Making Choices About Choices

September 12, 2019

Making lists is one of my favorite things to do because I like to check things off. At the end of crazy days when I’ve had no control, I’ll make a list and check off what I got done so I don’t feel like I wasted my day.

I grew up living near my grandmothers, with whom I was close. I never saw them make a list, even for the grocery store. Their priorities in life were church, community and contribution. I grew up with spontaneous gatherings of family and friends. While work on the farm was never ending, there was always time for coffee and conversation.

As I watched my grandparents age and pass, I was lucky to hear story after story of the lives they lived. Survivors of the Great Depression, their life was rife with hardship. They had every reason to be bitter yet they lived with joy. Seeing this helped me create a crucial habit in my life.

The 80-year lookback

As my grandparents aged, I saw how they looked back on their life, what they were proud of and what they wished they’d done differently. When I was young and facing a big decision, I tried to look back at it from my 80-year-old-self – my grandparents age at the time – and think how I’d feel about this decision in hindsight. It’s helped make big decisions less daunting and brings clarity in the moment.

Fifty-four days ago today, my family and I came back from our year abroad in Spain. It was a life-changing experience for our family and one that’d been on my life’s to-do list since the early years of my marriage.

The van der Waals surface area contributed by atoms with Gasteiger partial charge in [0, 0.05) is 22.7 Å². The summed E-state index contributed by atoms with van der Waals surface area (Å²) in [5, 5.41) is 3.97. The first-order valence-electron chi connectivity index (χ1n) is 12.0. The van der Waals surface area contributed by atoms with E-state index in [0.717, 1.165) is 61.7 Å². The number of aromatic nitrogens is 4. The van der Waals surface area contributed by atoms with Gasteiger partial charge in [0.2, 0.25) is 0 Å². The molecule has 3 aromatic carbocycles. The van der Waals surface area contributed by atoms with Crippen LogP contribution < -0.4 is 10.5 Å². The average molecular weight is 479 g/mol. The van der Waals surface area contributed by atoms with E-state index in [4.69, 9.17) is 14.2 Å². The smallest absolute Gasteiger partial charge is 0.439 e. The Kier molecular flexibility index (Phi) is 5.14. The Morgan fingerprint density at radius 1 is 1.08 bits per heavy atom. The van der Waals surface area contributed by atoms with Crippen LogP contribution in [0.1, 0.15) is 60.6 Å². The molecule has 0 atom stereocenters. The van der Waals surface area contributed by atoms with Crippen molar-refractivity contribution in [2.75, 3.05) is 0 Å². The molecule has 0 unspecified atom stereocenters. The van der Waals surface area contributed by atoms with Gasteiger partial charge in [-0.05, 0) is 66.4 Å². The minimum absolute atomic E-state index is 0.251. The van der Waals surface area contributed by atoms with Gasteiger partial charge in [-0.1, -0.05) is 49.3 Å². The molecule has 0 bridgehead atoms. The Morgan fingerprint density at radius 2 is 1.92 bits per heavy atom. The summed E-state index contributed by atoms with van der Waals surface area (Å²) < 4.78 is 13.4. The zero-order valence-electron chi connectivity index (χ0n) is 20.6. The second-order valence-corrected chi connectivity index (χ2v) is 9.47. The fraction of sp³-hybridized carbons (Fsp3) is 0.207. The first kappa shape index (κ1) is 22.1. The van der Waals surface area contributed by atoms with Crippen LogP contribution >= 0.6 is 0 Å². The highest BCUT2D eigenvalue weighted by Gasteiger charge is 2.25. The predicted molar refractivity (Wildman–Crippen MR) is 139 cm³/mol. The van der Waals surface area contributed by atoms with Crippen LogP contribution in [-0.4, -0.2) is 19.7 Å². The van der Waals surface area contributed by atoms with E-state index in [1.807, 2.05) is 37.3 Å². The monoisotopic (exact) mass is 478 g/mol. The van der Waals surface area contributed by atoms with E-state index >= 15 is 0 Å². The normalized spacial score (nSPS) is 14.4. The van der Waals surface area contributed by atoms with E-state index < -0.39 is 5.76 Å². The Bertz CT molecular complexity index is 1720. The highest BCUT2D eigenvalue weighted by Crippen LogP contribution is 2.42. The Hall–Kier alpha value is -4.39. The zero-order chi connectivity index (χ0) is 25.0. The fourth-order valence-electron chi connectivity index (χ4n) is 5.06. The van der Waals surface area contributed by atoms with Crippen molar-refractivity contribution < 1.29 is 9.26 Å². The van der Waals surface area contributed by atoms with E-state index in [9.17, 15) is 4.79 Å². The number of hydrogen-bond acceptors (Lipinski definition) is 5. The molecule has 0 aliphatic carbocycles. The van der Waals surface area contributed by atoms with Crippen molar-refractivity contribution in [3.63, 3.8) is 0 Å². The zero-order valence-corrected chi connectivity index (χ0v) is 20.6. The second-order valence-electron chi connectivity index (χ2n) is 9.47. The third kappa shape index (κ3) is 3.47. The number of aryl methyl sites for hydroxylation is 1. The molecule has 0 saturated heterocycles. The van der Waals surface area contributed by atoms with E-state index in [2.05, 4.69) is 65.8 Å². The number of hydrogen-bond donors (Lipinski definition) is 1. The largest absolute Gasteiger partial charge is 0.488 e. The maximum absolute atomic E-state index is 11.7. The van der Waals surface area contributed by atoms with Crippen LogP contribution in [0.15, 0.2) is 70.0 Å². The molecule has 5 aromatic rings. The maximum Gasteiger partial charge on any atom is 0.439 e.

By that’s all it was…an item on a list.

My husband Ron and I talked about ‘someday’ it would be great to live abroad with the kids. There was always a reason why the time wasn’t right. The kids were too young. One of our careers was booming. We needed to save for the kids’ college. We don’t want to leave our awesome neighbors.

One day Ron and I looked each other square in the eyes and said, “It’s now or never.” Our oldest was finishing her sophomore year of high school and if we didn’t go abroad while she was a junior, we wouldn’t go as a family. I knew when I was 80 looking back at this moment I’d regret not going.

That one decision changed everything.

Do we have control, or does control have us?

In the last year, I realized that I make lists to give me a sense of control. I made mind-numbing lists as we worked through our Visa applications for Spain, packed our house, rented it, and then went through the residency process in Barcelona.

Once we landed in Spain, my lists gave me little control over anything. The world I stepped into was completely unpredictable. Not even a grocery list worked in a land of foreign foods. A few weeks into our adventure, lists became useless.

Here’s what living without lists for a year taught me –

1) Not having a list gives me freedom. I’m not constantly occupied with what I get done or should be getting done.

2) When I’m not constantly occupied with what to get done, I need my phone less.

3) As I use my phone less, I’m more present in the moment. This became magical for me. I can’t count the number of times I walked from one place to another and caught my breath as I saw one of Barcelona’s icons – La Sagrada Familia, Mount Tibidabo, Montjuic or a hidden plaza filled with generational families enjoying coffee and conversation. Had my nose been in my phone, I would have missed the soulfulness of the city in which I lived.